It is a factor and people have spent more on medical expenses than they planned to and I would say that the second wave was more a humanitarian crisis than an economic one. So, there is a dent on sentiment. The first wave was more economic and the humanitarian issue was because of the migrant crisis. That is the reason why it is so important to have vaccination going strong.
In terms of the fact that there could be a consumption or demand shock, we have asked for more stimulus and more money on the table. Infrastructure push is already there and we have also said we must consider for 2-3 per cent reduction in GST just to push consumption of consumer products. We feel there is a need to support hospitality and travel industries, as they employ a lot of people as the confidence needs to come back. When people have jobs, they have confidence to spend.
CII has called for Rs 3 lakh crore in fiscal stimulus. Can you take us through your assessment?
The fiscal deficit is around 6.8 per cent and, in our view, 8 per cent deficit is okay and that’s how 1.3 per cent or Rs 3 lakh crore number comes from and which should be material enough. On monetary policy, there is only so much that you can do and with inflation picking up there is a thought on interest rates too. While India has had consumption-led growth, infrastructure growth planned by the government is very important as it not only drives demand but also leads to job creation in more remote parts of country. Infrastructure investment also reduces the cost of doing business.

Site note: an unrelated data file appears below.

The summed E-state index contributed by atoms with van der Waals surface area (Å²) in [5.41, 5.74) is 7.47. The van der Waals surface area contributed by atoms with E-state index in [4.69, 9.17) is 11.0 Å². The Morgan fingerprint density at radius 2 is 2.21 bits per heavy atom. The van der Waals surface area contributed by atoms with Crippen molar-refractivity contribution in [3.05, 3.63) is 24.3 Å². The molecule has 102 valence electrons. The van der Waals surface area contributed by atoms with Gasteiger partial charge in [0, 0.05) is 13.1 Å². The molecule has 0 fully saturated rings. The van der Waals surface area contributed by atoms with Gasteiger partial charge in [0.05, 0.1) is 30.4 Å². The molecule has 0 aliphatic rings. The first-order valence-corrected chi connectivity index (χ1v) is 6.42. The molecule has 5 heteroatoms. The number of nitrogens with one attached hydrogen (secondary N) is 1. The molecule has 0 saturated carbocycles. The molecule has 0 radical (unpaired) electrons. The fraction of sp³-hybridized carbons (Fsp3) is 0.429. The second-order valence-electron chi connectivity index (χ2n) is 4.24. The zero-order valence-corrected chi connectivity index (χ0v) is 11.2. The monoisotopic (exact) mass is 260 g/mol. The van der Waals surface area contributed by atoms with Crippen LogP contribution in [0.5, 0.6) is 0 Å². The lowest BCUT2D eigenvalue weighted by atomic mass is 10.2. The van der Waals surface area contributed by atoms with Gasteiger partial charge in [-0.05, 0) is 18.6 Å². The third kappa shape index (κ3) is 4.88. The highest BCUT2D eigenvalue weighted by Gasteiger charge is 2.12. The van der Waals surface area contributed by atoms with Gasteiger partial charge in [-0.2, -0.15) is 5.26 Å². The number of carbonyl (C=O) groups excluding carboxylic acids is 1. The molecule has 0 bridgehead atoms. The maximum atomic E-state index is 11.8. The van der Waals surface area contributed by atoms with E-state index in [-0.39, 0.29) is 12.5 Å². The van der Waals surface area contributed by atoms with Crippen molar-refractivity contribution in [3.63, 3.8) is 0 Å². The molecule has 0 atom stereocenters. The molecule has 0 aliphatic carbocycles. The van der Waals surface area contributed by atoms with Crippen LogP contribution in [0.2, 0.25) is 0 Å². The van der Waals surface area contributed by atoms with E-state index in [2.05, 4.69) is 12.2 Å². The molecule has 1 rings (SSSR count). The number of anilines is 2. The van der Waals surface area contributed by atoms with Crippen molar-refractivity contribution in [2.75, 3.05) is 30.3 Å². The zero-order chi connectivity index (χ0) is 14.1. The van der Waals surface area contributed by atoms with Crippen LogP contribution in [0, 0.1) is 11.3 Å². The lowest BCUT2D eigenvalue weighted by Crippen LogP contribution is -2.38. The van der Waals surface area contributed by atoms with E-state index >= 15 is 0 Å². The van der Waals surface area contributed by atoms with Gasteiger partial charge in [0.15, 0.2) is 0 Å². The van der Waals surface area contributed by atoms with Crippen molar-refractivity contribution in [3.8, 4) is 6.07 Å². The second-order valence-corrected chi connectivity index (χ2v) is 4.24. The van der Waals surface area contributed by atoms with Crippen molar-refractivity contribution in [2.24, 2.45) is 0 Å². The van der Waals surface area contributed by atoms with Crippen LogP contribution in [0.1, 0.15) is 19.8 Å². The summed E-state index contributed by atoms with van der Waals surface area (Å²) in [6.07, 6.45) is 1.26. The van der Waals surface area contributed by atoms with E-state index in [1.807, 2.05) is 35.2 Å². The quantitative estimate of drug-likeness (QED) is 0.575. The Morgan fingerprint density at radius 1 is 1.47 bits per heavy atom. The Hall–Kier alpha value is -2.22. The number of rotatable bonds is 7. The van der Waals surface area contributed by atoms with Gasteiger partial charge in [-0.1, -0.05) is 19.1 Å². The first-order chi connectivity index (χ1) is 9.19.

While we need to support the retail and hospitality sector, we also need to look at people below the poverty line. Over the last one year, a lot of people have slipped a notch below where they were. We must see if we can raise MGNREGA spend to last year’s level of over Rs 1.1 lakh crore.
We think it should come sooner and we will work with the government to see how to move on this. Am sure the government is as much concerned and they may have a different view on how to achieve this. So, we will have that conversation with them.
What’s your view on opening up?
We should be prudent about opening and not open unnecessary contact events. Open up in a manner that factories run, supply chain is moving. We have seen in UK and other places, if you open up too fast the risk is coming up.
Do you think the rising commodity price is hurting the MSMEs? What can be done for them?
I think with MSMEs, the biggest issue they have is liquidity and in areas that they work with the government, they have fixed price contract. We need to see how we can help them on that risk. Can we have some sort of indexed pricing. At CII, we will reflect upon it and look at ways to reduce this risk for MSMEs who may not have that much of headroom to deal with this kind of volatility. Since the volatility is inevitable we have to look at good practices that some countries follow to reduce the risk for MSMEs.